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Mar/Apr 2016

Standard Outcome Measures in Facial ParalysisGetting on the Same Page

Author Affiliations
  • 1Division of Facial Plastic and Reconstructive Surgery, Massachusetts Eye and Ear Infirmary, Harvard Medical School, Boston
JAMA Facial Plast Surg. 2016;18(2):85-86. doi:10.1001/jamafacial.2015.2095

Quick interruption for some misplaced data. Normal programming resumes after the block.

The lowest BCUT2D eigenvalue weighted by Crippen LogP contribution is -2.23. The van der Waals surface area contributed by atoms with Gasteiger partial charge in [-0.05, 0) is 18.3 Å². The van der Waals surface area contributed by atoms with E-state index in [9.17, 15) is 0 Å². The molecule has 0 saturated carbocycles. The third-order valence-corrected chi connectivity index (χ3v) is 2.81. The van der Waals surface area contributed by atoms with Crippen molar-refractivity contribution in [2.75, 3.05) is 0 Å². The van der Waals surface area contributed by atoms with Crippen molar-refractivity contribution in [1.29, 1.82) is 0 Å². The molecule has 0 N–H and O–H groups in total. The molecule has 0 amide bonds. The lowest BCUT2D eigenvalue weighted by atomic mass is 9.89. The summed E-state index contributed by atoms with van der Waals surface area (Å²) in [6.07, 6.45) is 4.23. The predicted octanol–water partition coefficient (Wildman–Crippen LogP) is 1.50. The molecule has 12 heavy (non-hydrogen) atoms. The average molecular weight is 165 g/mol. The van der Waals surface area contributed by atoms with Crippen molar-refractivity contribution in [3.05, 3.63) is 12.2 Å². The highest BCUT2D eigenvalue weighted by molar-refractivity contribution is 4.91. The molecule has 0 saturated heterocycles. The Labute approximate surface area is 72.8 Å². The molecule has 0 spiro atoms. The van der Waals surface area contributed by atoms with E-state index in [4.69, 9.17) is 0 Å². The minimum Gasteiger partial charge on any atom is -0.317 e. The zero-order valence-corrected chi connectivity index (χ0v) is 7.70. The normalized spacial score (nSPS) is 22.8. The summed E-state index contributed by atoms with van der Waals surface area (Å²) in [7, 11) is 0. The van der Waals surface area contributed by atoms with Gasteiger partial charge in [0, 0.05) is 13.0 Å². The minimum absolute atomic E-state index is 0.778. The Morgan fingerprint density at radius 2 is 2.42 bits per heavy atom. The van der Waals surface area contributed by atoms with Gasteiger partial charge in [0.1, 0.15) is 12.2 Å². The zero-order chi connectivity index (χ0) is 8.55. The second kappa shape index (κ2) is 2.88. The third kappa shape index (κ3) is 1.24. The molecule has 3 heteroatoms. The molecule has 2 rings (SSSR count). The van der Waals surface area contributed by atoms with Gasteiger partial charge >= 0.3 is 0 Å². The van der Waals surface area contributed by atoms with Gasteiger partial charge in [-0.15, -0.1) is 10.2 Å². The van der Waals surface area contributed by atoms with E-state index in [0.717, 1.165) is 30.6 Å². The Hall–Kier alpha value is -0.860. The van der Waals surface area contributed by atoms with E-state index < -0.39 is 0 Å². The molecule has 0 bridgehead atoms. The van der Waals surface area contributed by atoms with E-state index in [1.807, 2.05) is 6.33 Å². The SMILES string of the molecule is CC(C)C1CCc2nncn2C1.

Clinicians caring for patients with facial paralysis (FP) are universally interested in improving outcomes by developing and/or embracing treatment approaches that advance functional recovery, improve aesthetic outcome, and/or restore nonverbal communication ability. In facial plastic and reconstructive surgery, increasing emphasis on outcomes1 has driven the development of myriad assays to measure the effects of therapy. Some assays have been statistically validated and tested for internal consistency, applying varying degrees of rigor, though many remain inadequately tested. Because of the high complexity and broad range of deficits that patients diagnosed with FP experience, agreement regarding standard outcomes measures has been particularly elusive. In the current era, agreement regarding these measures is critical to advancing care. Deep experience with the condition over the past several decades has permitted leaders to begin to agree on certain elements essential to progress in FP treatment.2

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